JOU/BNG/THS: Followup on the mill deck

Last week, I’d hypothesized that mill decks in Theros block draft should be U/B, or perhaps U/W. I then proceeded to draft a mill deck that was actually U/G, like the mill decks in Magic 2014. I suspect this color combination is unusual for mill decks in this format; it came together primarily because I opened an Eidolon of Blossoms in my first pack, then took a Bassara Tower Archer (over a Thassa’s Devourer), a Golden Hind, and a Thassa’s Devourer hoping that the first one would lap the table (it did). In Born of the Gods, I picked up a pair of Evanescent Intellects, and then focused on rounding out the deck in the Theros pack. Here’s the deck I played:

Creatures Spells/Land Sideboard
Sedge Scorpion
Bassara Tower Archer
Golden Hind
Triton Fortune Hunter
War-Wing Siren
Nyxborn Triton
Nyxborn Wolf
Nylea’s Disciple
Cloaked Siren
Eidolon of Blossoms
Prescient Chimera
2 Thassa’s Devourer
Archetype of Endurance
2 Evanescent Intellect
Triton Tactics
Savage Surge
Ordeal of Nylea
Pin to the Earth
Kruphix’s Insight
Eternity Snare
Interpret the Signs

Temple of Plenty
8 Forests
8 Islands

Guardians of Meletis
Pillar of War
Hunt the Hunter
Defend the Hearth
Unravel the Aether
Fade into Antiquity
Aerial Formation
Lost in a Labyrinth
2 Stratus Walk
Pull from the Deep
Ephara’s Enlightenment
Leonin Iconoclast
Ephara’s Radiance
Font of Vigor
Glare of Heresy
Ray of Dissolution
Claim of Erebos

There were several tough cuts from the final build:

  • I really wanted to run the pair of Stratus Walks for the constellation/heroic triggers they offered and the interaction with Kruphix’s Insight, as well as the cantrip effect. However, I decided to run Prescient Chimera and Cloaked Siren instead, even though my deck only has 2 sorceries, 2 instants, no other flash creatures, and 2 instant-speed activated abilities. This is because I really didn’t want to go down to 12 creatures while running 5 Auras, 2 bestow effects, and 2 combat tricks. I also wanted to ensure I had enough aerial defense since this deck can take a while to get set up. (I should probably have prioritized Shredding Winds when drafting this deck, since it is fairly short on removal.)
  • Ephara’s Enlightenment combos well with my constellation creatures, but I would have had to run at least 2 Plains in addition to the Temple of Plenty, and I didn’t want to mess up my mana base. If I’d seen any other color fixing, I would have happily picked it up and run Ephara’s Enlightenment and Leonin Iconoclast.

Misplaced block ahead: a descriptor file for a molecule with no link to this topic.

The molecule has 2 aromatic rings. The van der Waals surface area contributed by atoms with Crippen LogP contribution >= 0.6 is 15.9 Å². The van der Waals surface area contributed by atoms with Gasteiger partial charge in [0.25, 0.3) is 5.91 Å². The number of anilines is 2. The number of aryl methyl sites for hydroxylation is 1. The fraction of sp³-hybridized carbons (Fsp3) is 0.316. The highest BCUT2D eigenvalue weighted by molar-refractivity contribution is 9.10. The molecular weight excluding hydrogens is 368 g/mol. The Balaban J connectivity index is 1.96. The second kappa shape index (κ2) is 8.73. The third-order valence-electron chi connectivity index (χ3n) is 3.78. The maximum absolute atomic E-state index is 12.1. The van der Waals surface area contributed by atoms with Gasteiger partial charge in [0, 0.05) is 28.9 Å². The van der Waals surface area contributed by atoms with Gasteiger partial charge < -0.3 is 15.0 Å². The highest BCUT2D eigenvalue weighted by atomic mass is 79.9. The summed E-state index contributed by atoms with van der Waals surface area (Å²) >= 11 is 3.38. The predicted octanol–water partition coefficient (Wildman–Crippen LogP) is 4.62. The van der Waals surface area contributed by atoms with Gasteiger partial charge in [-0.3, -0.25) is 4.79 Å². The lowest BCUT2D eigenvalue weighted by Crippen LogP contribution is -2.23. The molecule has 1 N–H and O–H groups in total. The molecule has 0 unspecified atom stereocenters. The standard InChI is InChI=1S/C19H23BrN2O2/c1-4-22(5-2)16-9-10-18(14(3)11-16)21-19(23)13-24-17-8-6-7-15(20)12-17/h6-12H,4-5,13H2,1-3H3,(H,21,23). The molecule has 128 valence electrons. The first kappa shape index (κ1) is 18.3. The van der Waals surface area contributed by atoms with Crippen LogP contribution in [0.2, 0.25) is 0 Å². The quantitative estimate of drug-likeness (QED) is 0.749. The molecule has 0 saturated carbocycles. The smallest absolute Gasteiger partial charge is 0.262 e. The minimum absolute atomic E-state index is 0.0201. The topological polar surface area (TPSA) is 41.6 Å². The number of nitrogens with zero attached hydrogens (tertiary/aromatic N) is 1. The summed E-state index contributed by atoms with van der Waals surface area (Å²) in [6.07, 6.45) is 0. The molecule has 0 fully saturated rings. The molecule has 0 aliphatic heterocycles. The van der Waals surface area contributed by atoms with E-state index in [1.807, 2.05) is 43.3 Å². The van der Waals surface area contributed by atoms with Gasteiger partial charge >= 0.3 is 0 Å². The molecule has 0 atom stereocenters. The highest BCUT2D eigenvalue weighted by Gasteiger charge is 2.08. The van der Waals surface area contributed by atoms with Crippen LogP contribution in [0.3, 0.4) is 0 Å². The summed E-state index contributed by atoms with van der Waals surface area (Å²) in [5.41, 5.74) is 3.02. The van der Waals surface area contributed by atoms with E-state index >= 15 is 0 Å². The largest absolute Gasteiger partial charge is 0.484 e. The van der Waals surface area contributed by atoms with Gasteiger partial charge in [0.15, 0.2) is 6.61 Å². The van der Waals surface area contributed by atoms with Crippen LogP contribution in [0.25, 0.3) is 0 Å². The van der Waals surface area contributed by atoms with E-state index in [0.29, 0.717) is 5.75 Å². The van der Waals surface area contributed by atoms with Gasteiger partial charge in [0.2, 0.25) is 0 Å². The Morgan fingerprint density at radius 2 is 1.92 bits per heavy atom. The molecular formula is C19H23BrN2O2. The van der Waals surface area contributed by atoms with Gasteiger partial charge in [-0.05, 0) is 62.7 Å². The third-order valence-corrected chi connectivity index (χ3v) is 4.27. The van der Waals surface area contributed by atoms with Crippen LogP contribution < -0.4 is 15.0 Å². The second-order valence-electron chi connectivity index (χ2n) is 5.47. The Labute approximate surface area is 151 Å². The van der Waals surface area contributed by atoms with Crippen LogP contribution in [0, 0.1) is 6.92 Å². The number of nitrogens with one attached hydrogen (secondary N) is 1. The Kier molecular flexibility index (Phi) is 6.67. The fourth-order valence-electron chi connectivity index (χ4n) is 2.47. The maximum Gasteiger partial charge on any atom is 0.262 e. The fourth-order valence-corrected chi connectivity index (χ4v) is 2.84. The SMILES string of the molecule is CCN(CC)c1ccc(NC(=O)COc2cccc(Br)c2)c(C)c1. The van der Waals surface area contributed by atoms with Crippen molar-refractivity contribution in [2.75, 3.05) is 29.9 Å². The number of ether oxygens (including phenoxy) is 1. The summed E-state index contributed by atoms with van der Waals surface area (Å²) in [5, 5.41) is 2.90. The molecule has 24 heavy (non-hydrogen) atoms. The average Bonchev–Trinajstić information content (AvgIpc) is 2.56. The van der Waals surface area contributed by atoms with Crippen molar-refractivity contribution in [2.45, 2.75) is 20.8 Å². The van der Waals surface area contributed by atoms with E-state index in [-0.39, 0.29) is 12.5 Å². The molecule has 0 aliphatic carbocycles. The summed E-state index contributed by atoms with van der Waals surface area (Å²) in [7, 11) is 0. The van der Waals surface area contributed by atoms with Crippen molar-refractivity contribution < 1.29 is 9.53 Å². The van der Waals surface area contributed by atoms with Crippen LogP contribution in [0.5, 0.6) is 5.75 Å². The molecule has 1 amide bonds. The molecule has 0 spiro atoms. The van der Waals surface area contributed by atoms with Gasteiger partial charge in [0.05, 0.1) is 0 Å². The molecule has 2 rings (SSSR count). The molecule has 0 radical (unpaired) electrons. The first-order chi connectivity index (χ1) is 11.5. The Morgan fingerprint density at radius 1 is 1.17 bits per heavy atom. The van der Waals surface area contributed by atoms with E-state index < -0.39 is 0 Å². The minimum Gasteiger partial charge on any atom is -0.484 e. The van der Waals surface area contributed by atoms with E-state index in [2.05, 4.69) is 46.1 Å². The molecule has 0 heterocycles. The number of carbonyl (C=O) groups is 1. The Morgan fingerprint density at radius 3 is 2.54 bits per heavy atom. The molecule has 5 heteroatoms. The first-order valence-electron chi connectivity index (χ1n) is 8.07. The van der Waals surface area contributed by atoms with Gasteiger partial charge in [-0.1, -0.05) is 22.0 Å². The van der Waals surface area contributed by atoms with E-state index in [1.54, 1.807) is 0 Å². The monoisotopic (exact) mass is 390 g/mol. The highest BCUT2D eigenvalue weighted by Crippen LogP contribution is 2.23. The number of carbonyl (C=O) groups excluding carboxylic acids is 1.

• Guardians of Meletis and Pillar of War would have fit the deck’s goal, but I had enough ground defense and enough 3cc creatures. I also didn’t want to expose myself to incidental artifact removal such as Reckless Reveler and Wild Celebrants since I wasn’t running any other artifacts.
  • Fade into Antiquity and Unravel the Aether would have provided my deck some much needed removal, but I couldn’t afford to run potentially dead cards.

The deck ended up going 1-2, but both the matches I lost were quite close, and I felt like things could have turned out differently if I’d had fewer mulligans or if my opponent has slightly slower starts. A particularly disappointing loss was to a B/G graveyard deck whose pilot was aiding me by milling his own library. However, I did win a game against him by playing Sedge Scorpion on turn 1 and Ordeal of Nylea on turn 2, and swinging for the fences.

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JOU/BNG/THS: The mill deck

Theros and Born of the Gods had a smattering of mill cards, but no particularly effective ones at common or uncommon other than Evanescent Intellect, which gave your opponent an opportunity to 2-for-1 you. Journey into Nyx brings Thassa’s Devourer and Countermand to the table. Does this give us a critical mass of mill cards in a block draft?

Let’s start by looking at all the cards in the format that help you get cards out of your opponent’s library, organized by set, rarity, and color. The number after the color indicates how many cards it mills. N / X means it is a reusable effect that mills N cards each time X occurs, whether that be a mana cost or an ability trigger.

Journey into Nyx Born of the Gods Theros
Common Countermand (blue, 4) Evanescent Intellect (blue, 3 / 1U+{T}) Thassa’s Bounty (blue, 3)
Thassa’s Devourer (blue, 2 / constellation) Forsaken Drifters (black, 4) Returned Centaur (black, 4)
Returned Reveler (black, 3)
Uncommon Dakra Mystic (blue, 1 / U+{T}) Siren of the Silent Song (U/B, 1 / inspired)
Rare Mindreaver (blue, 3 / heroic) Pyxis of Pandemonium (artifact, 1 / {T})
Daxos of Meletis (W/U, 1 / dealing combat dmg to opp)
Mythic Phenax, God of Deception (U/B, T / creature) Ashiok, Nightmare Weaver (U/B, 3 / turn)

Thassa’s Devourer is the strongest of the mill effects at common since it has a reusable effect with a reasonable trigger condition, and provides a strong defence that buys you time to mill out your opponent. None of the other common or uncommon mill effects in Journey into Nyx are worth building a deck around, and an 8-person draft will only have 1.3 copies of Thassa’s Devourer, so a mill deck is only possible in a draft with an unsually high number of copies of the card or in a casual draft with more than 8 people. If you’re already in blue and see a couple of copies going around, you can plan to take them if they lap the table. (If someone else takes them, you don’t want to be drafting a mill deck anyway, since the format does not have enough mill cards to support 2 drafters.) If you don’t end up drafting a mill deck, they can still be a good sideboard plan against control decks. Since you have to draw at least 1 Thassa’s Devourer for the deck to get going, you’re not likely to have a strong mill deck unless you draft at least 3+ copies of the card, especially since the format has a fair bit of enchantment removal.

Once you have decided to draft a mill deck, it is probably worth picking up Evanescent Intellect in Born of the Gods. While playing it still involves a certain amount of risk, I believe Journey into Nyx makes the card more playable since it triggers Thassa’s Devourer (and so can mill 5 cards on the turn it comes into play) and Countermand can protect the enchanted creature from removal. Like Thassa’s Devourer, Evanescent Intellect is likely to lap the table, so you don’t need to take them the first time around.